The National Electoral Commission (NEC), in partnership with other Electoral Management Bodies, political parties, civil society organisations, academia and the media, concluded a 3 days ( 10-12th August 2021) high level conference on electoral legal reforms to follow up on the Electoral Observer Mission (EOM) recommendations of the 2018 elections.
This initiative was financed under the 11th European Development Funds (EDF) Support to Governance Sector in Sierra Leone programme and was jointly coordinated by UNDP and the EU Governance technical assistance team.
In a bid to have in place a response framework, a National Taskforce was formed in 2019 to implement the EOM recommendations, with a focus on those with clear electoral legal reform implications. Most significantly, consensus was made to ensure timely implementation of the relevant legal processes related to the recommendations on legal reform.
Ensuing engagements amongst taskforce members and other key stakeholders accounted for a critical milestone in the electoral legal reforms, which was to hold a National Electoral Legal Reforms conference.
This engagement was considered critical to build consensus amongst Elections Management Bodies (EMBs), political parties, CSOs, MDAs and the media to aid the development of a road map on electoral legal reforms and identify the Duty Bearers and key stakeholders responsible to take the legal reform process forward in a specified period or time line.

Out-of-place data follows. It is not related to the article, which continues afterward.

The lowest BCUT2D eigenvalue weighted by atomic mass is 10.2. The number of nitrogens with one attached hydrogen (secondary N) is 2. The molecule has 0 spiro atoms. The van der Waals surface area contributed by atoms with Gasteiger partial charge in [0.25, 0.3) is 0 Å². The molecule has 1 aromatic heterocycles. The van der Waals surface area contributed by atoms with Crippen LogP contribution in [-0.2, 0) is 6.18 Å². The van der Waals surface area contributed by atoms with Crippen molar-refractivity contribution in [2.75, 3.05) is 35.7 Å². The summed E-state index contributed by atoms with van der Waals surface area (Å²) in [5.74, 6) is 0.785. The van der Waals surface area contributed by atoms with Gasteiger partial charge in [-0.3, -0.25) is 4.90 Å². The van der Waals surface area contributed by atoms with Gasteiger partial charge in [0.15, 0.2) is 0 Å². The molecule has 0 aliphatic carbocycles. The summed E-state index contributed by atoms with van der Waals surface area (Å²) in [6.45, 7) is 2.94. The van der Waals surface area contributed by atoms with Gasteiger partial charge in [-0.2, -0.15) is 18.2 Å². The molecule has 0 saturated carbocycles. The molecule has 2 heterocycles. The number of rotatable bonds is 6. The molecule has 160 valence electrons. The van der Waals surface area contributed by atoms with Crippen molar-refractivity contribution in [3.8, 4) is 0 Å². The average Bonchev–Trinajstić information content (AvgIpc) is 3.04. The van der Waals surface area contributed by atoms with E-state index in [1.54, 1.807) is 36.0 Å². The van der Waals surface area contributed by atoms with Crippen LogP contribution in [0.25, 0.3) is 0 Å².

In his presentation, the chief electoral commissioner stated that “to emphasize the necessity of this conference and to agree that if implemented, they would address the gaps in our electoral systems, eliminate violence from our politics, promote participation and inclusivity”.
The conference covered a range of discussions around six thematic areas as follows:
1. Strengthening the independence and performance of EMBs (NEC and the Political Parties Registration Commission specifically).
2. Building fair and equitable electoral rules and framework.
3. More effective mechanisms for electoral disputes resolution and conflict mitigation.
4. More equitable and inclusive electoral processes.
5. Regulating political parties and electoral campaigns.
6. Strengthening media’s role and operating environment in elections.
The representative from the Office of the president, the Chief Minister, Mr Jacob Jusu Saffa reaffirmed the government’s commitment, “the government of Sierra Leone will take on and execute responsibilities that it has committed to in support of not only electoral reforms but also to enhance the operational efficiency of the Electoral Commission”.
Gerald Hatler, Head of Cooperation and Chargé d'affaires at the EU Delegation in Sierra Leone remarked that “much time has passed since the 2018 elections, and there must be a clear vision on the steps to take to develop and enact legal reforms within the current electoral cycle”.
The participants expressed satisfaction that this conference was the climax of a series of engagements that have been highly participatory and consultative geared towards strengthening our state institutions tasked with the responsibility of conducting free, fair and safe elections.
The Conference provided a very timely forum for the various stakeholders to present their different perspectives on matters of common national interest in relation to elections. The exchanges and discussions were very robust and comprehensive in terms of the diversity of views and proposals on such important issues.
While recognizing the need for further engagement at the implementation level, it has generally been acknowledged that the need for ensuring coordinated and timely enactment of the various legal reform recommendations identified herein cannot be further delayed without undermining the relevant legal framework for conducting free, fair and credible elections within the next two years.